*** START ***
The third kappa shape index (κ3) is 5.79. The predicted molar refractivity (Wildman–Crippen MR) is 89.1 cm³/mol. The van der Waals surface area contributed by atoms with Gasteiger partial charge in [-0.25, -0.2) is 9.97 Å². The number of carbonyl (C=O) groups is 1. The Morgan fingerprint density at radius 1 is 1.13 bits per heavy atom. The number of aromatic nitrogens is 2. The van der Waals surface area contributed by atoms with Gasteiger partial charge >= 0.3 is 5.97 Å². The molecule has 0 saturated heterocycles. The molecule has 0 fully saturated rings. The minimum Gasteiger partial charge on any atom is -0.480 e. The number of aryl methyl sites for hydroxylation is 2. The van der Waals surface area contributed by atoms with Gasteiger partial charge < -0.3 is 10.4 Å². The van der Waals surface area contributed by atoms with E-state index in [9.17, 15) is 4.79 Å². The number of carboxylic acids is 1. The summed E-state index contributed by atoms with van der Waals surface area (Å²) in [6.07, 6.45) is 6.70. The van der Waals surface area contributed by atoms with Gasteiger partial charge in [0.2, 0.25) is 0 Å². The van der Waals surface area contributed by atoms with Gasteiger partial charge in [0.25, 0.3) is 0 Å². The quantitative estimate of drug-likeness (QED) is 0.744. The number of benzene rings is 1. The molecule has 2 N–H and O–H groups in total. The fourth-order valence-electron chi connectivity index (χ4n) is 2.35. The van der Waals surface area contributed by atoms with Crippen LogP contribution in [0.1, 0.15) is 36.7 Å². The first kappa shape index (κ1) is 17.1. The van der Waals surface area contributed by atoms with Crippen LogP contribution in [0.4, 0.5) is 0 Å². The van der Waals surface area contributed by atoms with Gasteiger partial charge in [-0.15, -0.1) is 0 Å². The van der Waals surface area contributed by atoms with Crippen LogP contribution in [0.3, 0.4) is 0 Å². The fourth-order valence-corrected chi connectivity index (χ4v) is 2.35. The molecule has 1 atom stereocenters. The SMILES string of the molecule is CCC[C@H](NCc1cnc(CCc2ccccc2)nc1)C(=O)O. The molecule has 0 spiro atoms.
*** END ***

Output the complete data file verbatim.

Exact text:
The third kappa shape index (κ3) is 5.79. The predicted molar refractivity (Wildman–Crippen MR) is 89.1 cm³/mol. The van der Waals surface area contributed by atoms with Gasteiger partial charge in [-0.25, -0.2) is 9.97 Å². The number of carbonyl (C=O) groups is 1. The Morgan fingerprint density at radius 1 is 1.13 bits per heavy atom. The number of aromatic nitrogens is 2. The van der Waals surface area contributed by atoms with Gasteiger partial charge >= 0.3 is 5.97 Å². The molecule has 0 saturated heterocycles. The molecule has 0 fully saturated rings. The minimum Gasteiger partial charge on any atom is -0.480 e. The number of aryl methyl sites for hydroxylation is 2. The van der Waals surface area contributed by atoms with Gasteiger partial charge < -0.3 is 10.4 Å². The van der Waals surface area contributed by atoms with E-state index in [9.17, 15) is 4.79 Å². The number of carboxylic acids is 1. The summed E-state index contributed by atoms with van der Waals surface area (Å²) in [6.07, 6.45) is 6.70. The van der Waals surface area contributed by atoms with Gasteiger partial charge in [0.2, 0.25) is 0 Å². The van der Waals surface area contributed by atoms with Gasteiger partial charge in [0.25, 0.3) is 0 Å². The quantitative estimate of drug-likeness (QED) is 0.744. The number of benzene rings is 1. The molecule has 2 N–H and O–H groups in total. The fourth-order valence-electron chi connectivity index (χ4n) is 2.35. The van der Waals surface area contributed by atoms with Crippen LogP contribution in [0.1, 0.15) is 36.7 Å². The first kappa shape index (κ1) is 17.1. The van der Waals surface area contributed by atoms with Crippen LogP contribution in [0.4, 0.5) is 0 Å². The van der Waals surface area contributed by atoms with Gasteiger partial charge in [-0.15, -0.1) is 0 Å². The van der Waals surface area contributed by atoms with Crippen LogP contribution in [0.3, 0.4) is 0 Å². The fourth-order valence-corrected chi connectivity index (χ4v) is 2.35. The molecule has 1 atom stereocenters. The SMILES string of the molecule is CCC[C@H](NCc1cnc(CCc2ccccc2)nc1)C(=O)O. The molecule has 0 spiro atoms.